Image Credit: National Snow and Ice Data Center IUP Bremen
From Live Science:
Months before Hurricane Sandy hurled the Atlantic Ocean into houses and cities along the East Coast, another record-breaking cyclone battered North America, helping push this year’s Arctic sea ice to a record low, a new study finds.
Arctic sea ice has been declining for decades, reaching a record low in September 2007 and hitting that record again in 2012.
“The Great Arctic Cyclone of August 2012″ arose in Siberia on Aug. 2 and crossed the Arctic Ocean to Canada, lasting an unusually long 13 days. The cyclone hit a pressure minimum of 966 millibars on Aug. 6, the lowest ever recorded for an Arctic storm, professors Ian Simmonds and Irina Rudeva of the University of Melbourne in Australia report in the Dec. 15 issue of the journal Geophysical Research Letters. The pressure reading is only 26 mb higher than Hurricane Sandy’s record low of 940 mb. (A typical low-pressure system usually hits around 1,000 mb.)
“This pressure minimum and cyclone longevity are very atypical of Arctic storms, particularly in August,” the authors write in the study. “We conclude that [the storm] was the most extreme August Arctic cyclone.”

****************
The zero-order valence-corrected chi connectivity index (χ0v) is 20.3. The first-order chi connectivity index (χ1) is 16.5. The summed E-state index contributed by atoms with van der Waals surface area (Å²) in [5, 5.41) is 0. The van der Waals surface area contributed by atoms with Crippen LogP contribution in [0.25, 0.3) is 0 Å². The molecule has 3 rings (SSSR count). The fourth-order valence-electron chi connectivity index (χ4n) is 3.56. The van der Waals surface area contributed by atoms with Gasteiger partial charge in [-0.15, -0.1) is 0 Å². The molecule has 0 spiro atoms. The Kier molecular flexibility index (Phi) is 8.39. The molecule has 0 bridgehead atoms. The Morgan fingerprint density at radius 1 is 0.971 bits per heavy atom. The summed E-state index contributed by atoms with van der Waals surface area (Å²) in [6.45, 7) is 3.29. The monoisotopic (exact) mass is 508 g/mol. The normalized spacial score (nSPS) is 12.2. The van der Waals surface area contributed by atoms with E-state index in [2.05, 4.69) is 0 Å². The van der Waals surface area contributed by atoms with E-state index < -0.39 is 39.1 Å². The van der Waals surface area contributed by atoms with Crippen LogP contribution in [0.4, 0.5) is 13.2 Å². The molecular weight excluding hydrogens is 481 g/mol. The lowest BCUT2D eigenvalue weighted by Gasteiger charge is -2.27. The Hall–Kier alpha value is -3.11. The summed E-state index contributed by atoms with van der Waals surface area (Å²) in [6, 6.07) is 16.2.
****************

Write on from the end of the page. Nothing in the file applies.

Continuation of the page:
In terms of key properties, including pressure and radius, the Arctic cyclone ranks 13 out of all 19,625 Arctic storms on record since 1979, Simmonds and Rudeva report. “This storm truly deserves the title of ‘The Great Arctic Cyclone of August 2012′,” they said.
Impact on sea ice
Simmonds and Rudeva report that the storm greatly affected the record low sea ice in the Arctic this September.
“[A]nalyses we have conducted indicate [the storm] caused the dispersion and separation of a significant amount of ice, while its removal left the main pack more exposed to wind and waves associated with [the storm], facilitating the further decay of the main pack,” they write in their report. Read More
Here’s the paper, the abstract follows:
- Analysis and diagnosis is performed on the dramatic Arctic storm of August 2012
- Storm’s evolution and longevity tied to baroclinicity and a tropopause vortex
- Storm is the most intense Arctic August system in the record (since 1979)
On 2 August 2012 a dramatic storm formed over Siberia, moved into the Arctic, and died in the Canadian Arctic Archipelago on 14 August. During its lifetime its central pressure dropped to 966 hPa, leading it to be dubbed ‘The Great Arctic Cyclone of August 2012’. This cyclone occurred during a period when the sea ice extent was on the way to reaching a new satellite-era low, and its intense behavior was related to baroclinicity and a tropopause polar vortex. The pressure of the storm was the lowest of all Arctic August storms over our record starting in 1979, and the system was also the most extreme when a combination of key cyclone properties was considered. Even though, climatologically, summer is a ‘quiet’ time in the Arctic, when compared with all Arctic storms across the period it came in as the 13th most extreme storm, warranting the attribution of ‘Great’.